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JAM ES McPARLAND'S THREE YEAR PURSUIT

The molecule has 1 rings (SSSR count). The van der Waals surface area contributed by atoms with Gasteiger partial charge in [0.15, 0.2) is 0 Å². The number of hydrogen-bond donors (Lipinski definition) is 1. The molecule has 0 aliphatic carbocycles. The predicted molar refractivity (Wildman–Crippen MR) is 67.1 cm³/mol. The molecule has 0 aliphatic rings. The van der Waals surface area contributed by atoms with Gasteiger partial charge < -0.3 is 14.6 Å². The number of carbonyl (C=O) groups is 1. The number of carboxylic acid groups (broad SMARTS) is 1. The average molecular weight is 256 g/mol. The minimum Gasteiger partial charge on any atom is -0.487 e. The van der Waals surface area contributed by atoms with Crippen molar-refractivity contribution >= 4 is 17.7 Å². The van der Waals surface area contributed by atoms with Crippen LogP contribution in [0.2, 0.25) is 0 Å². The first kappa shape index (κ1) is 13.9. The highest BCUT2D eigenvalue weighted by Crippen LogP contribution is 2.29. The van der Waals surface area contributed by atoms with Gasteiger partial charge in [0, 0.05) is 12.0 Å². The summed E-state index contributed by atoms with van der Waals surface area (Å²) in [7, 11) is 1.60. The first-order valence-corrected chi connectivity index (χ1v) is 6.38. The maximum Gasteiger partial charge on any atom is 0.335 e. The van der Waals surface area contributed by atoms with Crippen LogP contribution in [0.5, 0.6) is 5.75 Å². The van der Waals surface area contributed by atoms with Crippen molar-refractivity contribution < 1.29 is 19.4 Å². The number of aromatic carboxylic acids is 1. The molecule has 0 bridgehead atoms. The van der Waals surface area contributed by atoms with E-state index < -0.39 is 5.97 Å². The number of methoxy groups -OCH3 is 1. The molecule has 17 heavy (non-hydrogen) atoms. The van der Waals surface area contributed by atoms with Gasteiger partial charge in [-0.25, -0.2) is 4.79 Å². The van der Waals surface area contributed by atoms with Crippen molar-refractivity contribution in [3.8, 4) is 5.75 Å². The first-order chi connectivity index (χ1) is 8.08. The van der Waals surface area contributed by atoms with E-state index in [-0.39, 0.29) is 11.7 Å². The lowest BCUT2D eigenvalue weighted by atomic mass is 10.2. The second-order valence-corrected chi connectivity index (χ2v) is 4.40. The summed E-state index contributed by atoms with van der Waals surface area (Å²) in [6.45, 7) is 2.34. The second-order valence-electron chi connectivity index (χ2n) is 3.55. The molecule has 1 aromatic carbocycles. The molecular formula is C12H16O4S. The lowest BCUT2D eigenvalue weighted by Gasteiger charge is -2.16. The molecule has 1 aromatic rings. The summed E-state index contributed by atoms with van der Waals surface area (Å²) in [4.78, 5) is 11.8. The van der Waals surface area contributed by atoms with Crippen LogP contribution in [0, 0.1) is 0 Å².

OF THE MOLLY MAGUIRES ERHAPS it is not remarkable that James C. 1 McParland is still in active business at the . age of 67 years, for he is a well preserved man. But it is remarkable that he is alive at all, for beyond doubt there have been more threats made against this man's life and more attempts to carry them out than any other man has suffered between the Atlantic and the Pacific. . « Behind a long table, that is kept clear of the mass of letters and reports that daily find their way into his office, James C. McParland is today in charge of the Pinkerton office in Denver, Colo. The gray hair and mustache, tell of advanced years; the glasses add to the mark of time, but the blue gray eyes still have a sparkle and fire in them; the ruddy complexion fails to show any ravages of years and the broad shoulders are well thrown back. Detective stories have been made the subject of countless pages, but never has the greatest fiction writer manufactured fancy as strange as the true stories of James; C. McParland. Never has a detective of fiction performed more impossible feats than those he performed when he broke up the famous Molly Maguire band of Pennsylvania. Born in 1844 in the province of Ulster, Ireland, McParland came to the United States in 1863. He moved to Chicago in the late sixties and lost all he had saved in the Chicago fire. He joined the Pinkerton detective agency under its founder, Allan Pinkerton, early in the seventies, and while he had not been long In the business his remark able memory marked him as the man to be sent to eastern Pennsylvania to gather evidence against the organized band of murderers. When he went on the witness stand in trial after trial and told the inside secrets of the Molly Ma '■/ —secrets that resulted in the execution of 11 men and the sending to prison of nearly three score more—he demonstrated ; that his memory was so good that the most trying cross examina tion failed to break his evidence in the slightest detail. While McParland gained fame as the man who procured the confession of Harry Orchard in the Moyer-Haywood trial, his connection with the Molly Maguires remains as his masterpiece of work, as it does of all detective work in this country. When he took up the Molly Maguire case* he required more than the skill of the trained oper ator; he had to have courage, plenty of courage— in fact, he had to live on nerve night and day. The slightest flinching at any time would have meant his death. * McParland tells for the first time some of the incidents in connection with his history making efforts. BEHIND a Jong table in one of the tallest office buildings in Denver, overlooking a window that faces the snow topped Rocky mountains, you can find each day a quiet appearing man reading his mail or directing his many assistants in their duties. There is nothing about the man at first glance to lead one to suspect him of being one of the world's famous detect ives. You would never guess that his life had been in danger more times than perhaps that of any other man of his years. Certainly there have been % more attempts to kill him than any man who has . come before the public in the last two score years. Not dozens, but hundreds of plans have been worked on to kill this man, and yet today he is calmly going on about his duties, seemingly without a thought of his remarkable life. James McParland is passing strange in that he does not seek publicityin fact, he has refused for more than 35 years to tell of his connection with the famous Molly Maguire case; but after all these years he was found in the Denver office of Pinkerton's and granted an interview that gives the story of what is still called the most daring piece of detective work ever accomplished in this or any other country. ; "I have no desire to discuss this case," objected McParland; "and while it is an old story it is still new, for all the details have never been known." It was suggested to McParland that the public had been fed on Sherlock Holmes cases—detectives had told of marvelous work of theirs in detecting crime. "That's the point," he snapped. "The public thinks the average detective is some strange wizard, when, % as a matter of fact, he must have good, common sense just plenty of that. I go in for hard work, and that is all." "And you still recall the Molly Maguire case in all its details?" he was asked. "There are some things in a man's life that always remain vivid to him, no matter if he is talking about-what occurred nearly two score years before," declared McParland as he turned. from his desk. "It would be strange, indeed, if I did not recall in all its details my connection with the Molly Maguire cases of Pennsylvania, even though I entered into the long case in 1873. "Whether I was a 'born detective' or not never worried me. A detective must have plenty of common sense, perhaps some nerve, arid the ability to stick ;to a case when matters look the darkest. But, more important, he must be ready to do hard work; ready to go days without rest at times. "An operator must have confidence in his employers, and that is what I had with the Pinkertons. T was also deeply interested in 1 the Molly Maguire cases for more reasons than one. But first I did not forget I was a detective sent-to/collect evidence? . I kept that in front of me at all; times. lam not trying" to tell the young man how to be a detective—l don't think you can;do that. "To tell the r detailed . story of the' Molly Maguire case would require more than one book, when it will be remembered that I spent more than three years in gathering evidence against perhaps the boldest band of murderers and dangerous men that ever infested this country." 'J- McParland paused to read a telegram and write a reply, and-then continued: . . \ : "The Molly Maguires of Pennsylvania obtained-their name from the band of the same name in Ireland? The Moily/Maguiresof Ireland/crept into being, to contest the rights, or so called rights, of the nonresident, land lords of Ireland. When an agent of a, land owner, backed by bailiff and constable, called upon/the ten Pinketton&etediveSßecoan&H^ Thtrtv Thousand Assassinations ants of Ireland to collect what was more often .unjust taxes he was met by a band of men dressed as? women, who,attacked and beat the agent and his assistants. "During the late 60's the, Mollies, as they were often called, organized in Schuylkill," Carbon and Columbia counties and other coal districts'/of Pennsylvania. They were not satisfied with the wage seale s that" ex isted or with the way a mine "superintendent ran his business. They objected to the way certain men did their wqrk. As a rule, they comprised a .cold? cruel, selfish,body of men,,who, unable to have things done as they wished, took it upon! themselves to correct existing conditions. / -/ . "Their idea of correcting was to go to a man's house at night, pull hint out of bed and cut off; an ear?!? If this did not ) have the desired effect the other ear would be cut off and in the end the man murdered. * .."No one was immune from the Mollies. They struck high and low. It never has been known, and never will be, how many men were assaulted and killed by this band, which soon numbered more than 30,000. * ! - "They were duly organized into ' districts, /with ?a body master/secretary, assistant secretary and treas urer of each. They had secret passwords, grips and signs, and were as well organized a crew of bandits as one could ever expect to find. There was but one set of laws for them to obey, and these agreed with their likes, or dislikes. If a rule or a law ran afoul of their way of thinking* then the law was 'corrected' by them with murder or. a series of murders. "Eastern Pennsylvania had been for years in a state of siege from the Mollies. No man's life or home was safe. Conditions came to such /a crisis that some thing had to be done. The local police and state officials had spent months and years trying to convict, but owing to the well organized condition of the Mollies and the terror they struck into the hearts of every household in their neighborhood, little" or no progress had been made/ "Franklin B. Gowen, president, of the Philadelphia and Reading Coal and - Iron company, decided, the band must be broken up. Archbishop Wood of Phila delphia had held many conferences with Mr. Gowen, and the two men discussed ways and means of getting at the root of the organization. ; "It fell to my lot to gather the evidence which, later on, was to. send men to the gallows or state prison, an effort to restore peace-once more to the law abid ing citizens. , . "I can not even now go into all the details, but I. can relate enough to give the ,public some idea of the conditions* that existed in Pennsylvania 'when I . went to Port Clinton, Pa., in 1873. ",'•'..' "I had lost: all of my savings in the great Chicago fire and} was employed by the Pinkertons in? Chicago under its organizer. I was a detective, or an:operator. One day I; was told I was to go, to Pennsylvania ? and gather evidence against the Molly Maguires.' The words were simple /enough, but I i knew that it 4 was going to be a hard piece of workthe most difficult and trying that I had ever encountered. ■'?//?>• "One evening along about 8 o'clock I landed in Port Clinton, with my baggage slung over-my back. I had entered into the /stronghold of the band of mur derers, and my first thought was to find someplace to sleep for the night. I noticed a light not far away and made my way toward it, only to find a tavern filled with a crowd of drunken men, the landlord being the drunkehest. I was promptly pushed- out of the door and informed that tramps were' not wanted/ though I believe I had more funds hidden about -my, person than ; had ail the men in the room combined. I found quarters for the- night at a/: railroad sleeping house, :and; the next morning I started out to find a job." * McParland smiled as he recalled his efforts to. secure work as a miner. ;••?'"/:/;. '../-..-.^/,*•-/ *' ??T wanted to go to work arid learn something of the inside conditions, and my first opportunity was to drive a car in a coal mine,". 1 he went on. "I learned how to use a pick, and of course/ made acquaintances among my fellow workers. I did not hurry the mak ing of ' friends, but managed to drop into the saloons out of working hours and meet men. That was my object, to meet as many persons as I could and to fall into their habits, for I had made up my mind that I I was going to become a full fledged :' Molly. It was the only way I could gather evidence that would hold in court. I must know the" secrets of the .organization and mark!out the ringleaders who were directing the killing of so many men. "I had agreed to make a report each day Ito head quarters. I did not know what I was doing when I made that promise, but I kept it. I wa« often afraid to buy ink, and sometimesj[?jhvoulj 1 c. force*] 'to take bluing, used in washing clothes, to 'make ink, or " combinei soot and water until I could write with it. ? "My supply, of stamps T kept concealed; in my boots. The mailing of my daily report often called for j the -best tricks I could command. If there] had been the slightest;shadow of doubt raised about me in those early 'days my life would have• been flicked out in stantly. I knew that,- and' the : Mollies felt themselves well protected against a detective entering their ranks, due to their reputation for cruel murders. N! . '•"-j "I was never overly fond of even the best of liquors, and the bad whisky I was constantly forced to - drink - " ?/./''■ .:' "?> ;■!■;,"- '. J. - - , to make a : showing with? my comrades was often > one of my most trying experiences. :It was important that .I become a leader. I was strong and I .could hold my own with the majority of the men in the sports of the day. or in drinking bouts, and this won the Mollies' admiration. *" iV . >. , /? ?. -'■•' "Day by ; day I grew, closer to the , members of the gang. I was known as James McKenna to the Mollies, and, in' fact, to every cme. I had to do some tall boast ing. Through my efforts? it :, soon/ became circulated that I had/cut off the ears of a man in Luzerne county, that I had killed ; a;man in Buffalo and/ that I was a fugitive from justice for being Connected with a coun terfeiting band. .This/reputation was of the highest order. It -made..mc a fit candidate for the Mollies. Michael,. or ; 'Muff,' Lawler, a member of the band, decided that I was good material? T had "asserted my bravery by leading in the fights against coal = mines. One day I led an attack on a? colliery that/I knew was filled with detectives; armed with * rifles. The /local police decided I was a bad man and: tried to arrest me more.than once. One day Mr. Gowen happened to be near the scene a hot fight between the police and the miners, and ah effort /was made to arrest me for being so close to him. Of course, he did not let any one know he knew me. ' "It was ; on! April. 14, ? 1874, that I: becanue a full fledged Molly, joining the band at Shenandoah, Pa. At last I had gained the ihner circle of the organiza tion, or at least I -had been made a,trusted member. ; It- did not take me long until I was made a secretary, . and once I became an officer secrets were unfolded to me day by day." He grew serious as he recalled the long list of crimes and was lost in thought for a time. "There was a long list of murders that had not been cleared. What was the best way to get? the evi dence against the men high in the band? I did not care so much for the men who personally did the kill ing I wanted the men who did " the directingthe leaders.'" "\ ■■ ' ■• .. ■.- - ■'--.„_ - - ■'.-.-'. --.-.' ■-;„;-■■ "The murder of Alexander a mine superintend ent/had i taken;; place long before )I " was on -the v scene, but it had' been an extra brutal r case arid/ I found that many of .the leaders were connected with the execu tion of it. There were so many, in fact, I decided it would be worth while to/get all the evidence. in this case!'?. - ' •" ;-?.- -: - - .'/ "We had our ■ meetings • from .time; to time and some member would ; ; complain against an * official of . the mines or some:tradesman..A warning would be/sent to the man complained ;about,, either to correct his ways or leave the country. These warnings were in form of crudely drawn coffins, surrounded by re volvers/ Once the warnings had been posted the man would know by long years of the Mollies' crimes that his/time had /come. The number of happy homes that were shattered .by these warnings will never be known, of course. But I am safe in saving that hun dreds of persons were forced to flee for their lives. "When, it i was decided that a man was to be killed, the plan carried out in this manner:—Say the Mollies?of District No. 1 "wanted"* a man 'put -away.' A request would be sent to District No. 2 for a man, or? sufficient men, to do a 'job.' The -.men would be fsefectcd and would 'arrive' at "the place designated, ready/for. ; work. They did this in secret. The night of; the 1 murder every ; Molly in the district in which the ? killing was to be done would see that ;he had a strong alibi. He would make it a point to be with or near some non-member of the organization. When District No. 2 had a killing on hand they?would send to- Dis trict No. 1 or 3 for men to do the work for them. In this way it wassalways; strangers who s committed: the deeds. . '"Time and again 1 was tempted to go out in the open and give my evidence, but while I might have some good facts against the band in'Pottsvillc 1 knew that the men would continue to carry on the work in Mahanoy City, Mauch Chunk or a score of other places. Therefore, I had to be patient and work slowly to get all of the necessary evidence. "No one will ever know or realize how slow it all seemed to me. A meeting would be held and some »man selected to be killed. Sometimes I would . get < a [ line on the man * who was to do the ■real 'killing, but ' - '■- -■: - •■' .-• .-■•....---..:- . -.--*;,-•'•■■•; - .. ■..•... .*-■-■■ ... ■ :of ten my evidence would not hold Una; court of law, I knew. ..What could I do? It was impossible to stay in the background and not give the man a chance, for his? life, and as a result I often" ran many close .risks by giving a warning. : Many were the heated discus sions at the meetings of the Mollies as to who could be warning the intended victims." -■•?:?? .-*/-' The telephone bell rang and when he had given a hurried "yes" over the wire he onee *■ more took up the thread.of his story. ? ; .".•'-!*■?. --"There is one case that' I never forget! in connec tion with my residence among/the- Mollies. Gomer James was a big, powerful Welshman who had be come unpopular with certain members of the band. It was -agreed ■ that 'he should be - killed. AH the details for murdering him were? gone over with care, and it was decided that he should ;be killed at the colliery where he worked -' "The day and the hour! had! been set., I do not know that I was suspected, but it occurred to mc that an extra number of Mollies were about me on the day the .killing was: to be done. I had tried every way. I could think/of-to be free? for a: time .to' get a warning to James, but had failed. He had but a short time to live and he was going about his work,.all un thinking that 'a?man was waiting to plant a bullet in his heart. ~ ,■ ' "I managed^at last to get out' of a side window in -my? room and get a warning to James time. I -Vpcrft ■ some/mighty anxious hours for the next few days and, of .course/ was glad to know that he had taken the .warning in time/and had : been killed. James was proud of his* strength and was not-afraid of any man. But he was not dealing with men; he was dealing with a horde who struck in/ the dark. He: forgot my warning/ or at least decided he could care for himself, and went to a dance at Shenandoah, where he was killed. / . k "A meeting of the Mollies was being held at Tama qua. There was much rejoicing! over the killing/of James and it was decided that the man-' who had done the killing be" rewarded with $500 for his work. Re member?! I attended this meeting ,at Tamaqua and all these details v were discussed in my presence. ;■■ "Thomas Hurley, a member, went to the front and claimed the reward,; declaring*that he haM /done the killing. He went into details and seemed to be proud of his efforts. We were about to vote him the money for the^hurder . when , a man named Michael Butler astonished the meeting by declaring Hurley had not done the killing, hut that a man named McClain was entitled to the reward." ' " • "A discussion: followed as to the merits of the two '- V --"'-■ "^'r'fl'^Wfflff B'**''**'*'^^ claims. ,',- : -f; "You would have thought by their bragging that those two men were arguing over, the merits of a real estate deal. McClain was not present: to tell his side of the story, and the convention had grown so ex cited over the discussion that it was ! decided to ap point a committee of two to gather!all/the evidence and then report to the convention, so that the reward could be paid to f the man proved to be the real mur derer. : _ ?*'* ! "I hoped that I might be- a .member of the commit tee. I : wanted to hear/all the evidence aiyd ' listen to the stories of the witnesses. Butler was suggested as one member of the committee, to represent ' the McClain following. Then there was fa. long pause. Suddenly some one suggested James McKenna, my assumed /name?: for the second member of the com/ ■ mittee. I was at last to get into the very inner cir cles-of the Mollies. The "convention agreed that I would be- a proper; man to take .up the Hurley : side of the case. "The? next: Sunday - Butler'and I ■ agreed would /be the .proper time to/hear the: merits of the case. We notified the witnesses that we would hold court in the-brush,near town, and all the men who knew any thing about the actual murder of James should be on hand. ! _ " "Perhaps there!have been stranger committee meet , ings than that one, but I never attended them. . The witnesses were on hand, .and told ; their stories in detail. There was some objection to my taking notes,; but, fortunately, Butler agreed that it .would be a help to us in going over the case later on. "On that? Sunday morning, in the midst of the thrifty •' mining . and : farming community, we ■ gathered, and man /after! man told what he knew, or what \he thought; he knew, of the killing of James. There Routing Negro "Hants" With Looking Glasses IT would ' seem! to be very difficult at this. 'ate day to discover, anything new in the way of -negro: superstitions, but one has' been unearthed ?in Raleigh, N. C, which may or may not have wide prevalence. A negro, graveyard—for' do not use the word' cemetery at allis often a strange sort of a place/ There is something rather barbaric about it. In a cemetery there a great many the graves are .covered with.' bright -;; objects, arid in one case, where a rriari died of consumption, the earth mound is almost covered with triangular bottles, which :once contained medicine, bits of; looking glass being inset here and there, so that the' effect is really dazzling. .In another case a; grave is covered with broken bits of looking glass, of all sorts and; shapes, and it is this particular grave which developed the fact of -.- ■-'■•.' *. . • ' , - , "" fr'T'illiiri J" II 'f' liOTllfi'HlMßtliml the superstition. An aged negro was met very near it, and conversation -began, taking quite a range. There was some discussion of - "hants" and a story was told regarding the appearance of 'one of these spectres in the suburbs of Raleigh, an aged negress «- - . ■ . < • ■ . » -»- ■■■- ■■- - |declaring/that a little before dusk she had seen the "hant." Here is .what, she said about it: "I er standin' in my. poach/when I-seed er sort uv twinkle in de element (meaning the sky) and right dar and den' cr hant S. drapped. -'■' He flung hisself all erbout on er. little grass mound side an ole well what ain't" got no top, den drap down in de well, come out, fTTV*rr -,"'"•',''• , • ," ' - ,^'i •>■-•■<:■■ ~ ■.•;'■' ituk, off his haid, put it under one arm and den; jump t a*mmmwMM»M,i*jm*^tadigxs>----.i -:'.--'•.',--:•:•.._---/''"..'."',"*-'-'?■ • -. over a road into er graveyard. He didn't go by en place whar a whole lot uv horseshoes is nailed up on er house do. Hants an 'no other kind uv sperets kin stan' horseshoes." [ ' The old darkey listened to this story very intently; his eyes rolled and he said "Bless Gawd!" several times. Then he looked about and said, "Niggers shorely is feared uv hants. Dats why dey puts lookin' glasses on desc here graves. Er^hant/cums; crlong, er floating, an when he sees hisself ]in dem glasses he goes on. He thinks (later bigger hant dan he is er guardin' 'ginst him." Inquiry wa*s made of the old fellow as to why he said "hants floated," to which he replied: "Dats de The San Francisco Sunday Call was $500 reward remember, but, more than that; there was the; glory of having killed James." McParland shook his head/as he wiped his glasses and sighed deeply.-?-•/' "We weighed the evidence with care—at least I took extra care," shc?continued. "That evidence I? knew would have/to go into court later on, and I did not want any mistakes. r ../'../'? "When all the 'men had told their stories there was riot/ the slightest? doubt that 'Hurley/ had been the man who did the killing. The reward was never paid, for the murder of two men, Sanger and Uren, caused an added .'sensation! at that period, and the !arrests' that followed" kept" the Mollies in?a condition of tur moil for .some time/after/ward! //''lt is not to be forgotten that I.had been reporting every move of the Mollies each day to the home of fice, sending out a statement as complete as I could make it of everything that happened/during the day. My evidence was piling up and my superiors were • hard; at I work checking up and gathering the loose ends. together for wholesale arrests. "It can be guessed that there was something of a sensation/when at/last I was ready to go out in the open and march into court. The trial at Pottsville?" ?Pa.—that was the first of the trials—began on May 9, 1876, arid I had to take the witness stand. "Perhaps I will be pardoned if I pride myself a bit on. my memory. I have a good/ memory for dates, "places, names and facts, and it. stood me in good stead during the 'trials, for the defendants had a battery of the best attorneys money could obtain to defend them? But a detective who -wants to make his way must not only have . good memory, but he should train it every day, and that is what I had done. .. "More; than seventy arrests were made in the vari ous branches of the Mollies. Of course, many of the leaders of the band escaped, rushing to other parts of . the country or' back to the old country. But twenty three men were sentenced to the gallows and some two score sent to state prison. "I have lost?track; of the number of attempts that were made to put me out of the way. Efforts were made to poison me, throw me down mine shafts, blow me up with dynamite, shoot and stab me, but I kept close watch and was fortunate in escaping with my life. >-_ t ' /■/'/? " ?-" "The trial of the captured members of the Molly Maguires was a 'sensation; in the newspapers of the day. There was much- effort made during the entire period of the case to work up sympathy for the men on trial.. Meetings were held in New York and other parts of the country and Archbishop Wood was criti cised for joining Mr. Gowen in sending me to collect evidence against the murderers. Some unthinking persons said he should have sent missionaries to tell the men how wrong it was to kill a fellow being." For the . first time the famous. detective showed -signs of anger and he clenched his fist as ;he ex claimed: "If those who talked this way could have gone into the meetings of the Molly Maguires; if theju. could have heard the bloodthirsty threats, boasts' and discussions, they would have realized that they were not encountering real humans. I often think that murder of a fellow being meant no more to many of those men than merely shooting a rabbit. In fact, it seemed sport to some of them, who were the most depraved. We have men of this type today, but for real downright cruelty I never met the equal to some of/the Mollies of the '70s. ! : "When/ 'Jack* Kehoe, who was called by some of the Mollies 'the King,' was found guilty of murder in the first degree it was a big sensation. Thomas Puffy? also convicted of murder in the first degree, was perhaps the boldest arid most defiant member of the band. made a hard fight for his freedom, for he hot only had money but he also had brains. "This is but a brief outline of some of the points in connection with the Molly /Maguires. There arc scores of other incidents where I ran close races with deathstories of some of the most awful murders by knife,-dynamite and gun. / "Detectives are often held up to public inspection for their work. I pride myself for the part I; took in this case. I was working for law !and order. A dangerous band,of! twenty-five hundred men had gone into the wholesale business of killing their fellows. Certainly no one can/find fault with a/man who would use every power within his knowledge to clear a great commonwealth of'these rassassins." way dcy gits. erbout. Dcy don't walk an dey hain't got: no whings. so dey jus'! floats. **Dey kin go high .. an 'low, but .dcy~mos'?/girinerly goes close ter de groun'." • ■ ' v., v-. .- . . Another bit of superstition developed in the same? graveyard, where on a grave mound there is a child'ajr / chair, with a ' plate i and eating utensils on it. The old man said about this: "Dat chair an' dcm eatin' things is put dar so dat when de speret comes it can: git sump'in't'eat." - ? '■■''*. When surprise was expressed that spirits had appe tites? the old negro/went on ?to say ! "Hants don't cat .riuthinVbutsperets dey do. Dey gits hongry, jes like I you and me, and folks in gincral." '. - ' .... , -■..-;•;.:., ». ( -•*■;:;.:- . - ■ ■ -*,»:-." : -.--:.;.: '.'... THE SQUIRRELS' TEAM WORK THE members of an outing /expedition in New England while tenting in a grove near a glen witnessed an incident that seemed to show a friendly ; understanding' among squirrels. . The' members; had /just/finished their dinner, but were still "at table," when a squirrel with glistening, eager eyes came creeping down a tree that stood . ;near./He"crept- nearer and nearer,- and finally leaped upon the improvised table. -% ' -/ Seeing that the woman who/was presiding.at, table extended him a silent invitation to help himself: to, what he might like, the little fellow made bold .to creep up to?a loaf of bread from which only a slice or two had been cut. He seized, it and dragged it to the side of the table and somehow managed to scramble down the side with it to the ground. He then fixed his teeth in the crust and dragged it away and down the steep sides of the glen. ...... But when he reached the bottom and, confronted . the steep rise on the other side it, was too much for him.- Then he gave a sort of call, which seemed to d be understood, for soon -squirrels were teen coming"^ from several directions. They crowd*! around him, and after a little conference all took hold, and with tug and 'straini they managed to bring the loaf to the top of the hill and, disappeared with it in the woods bei'ond. v ■ • . ; - . , .v,..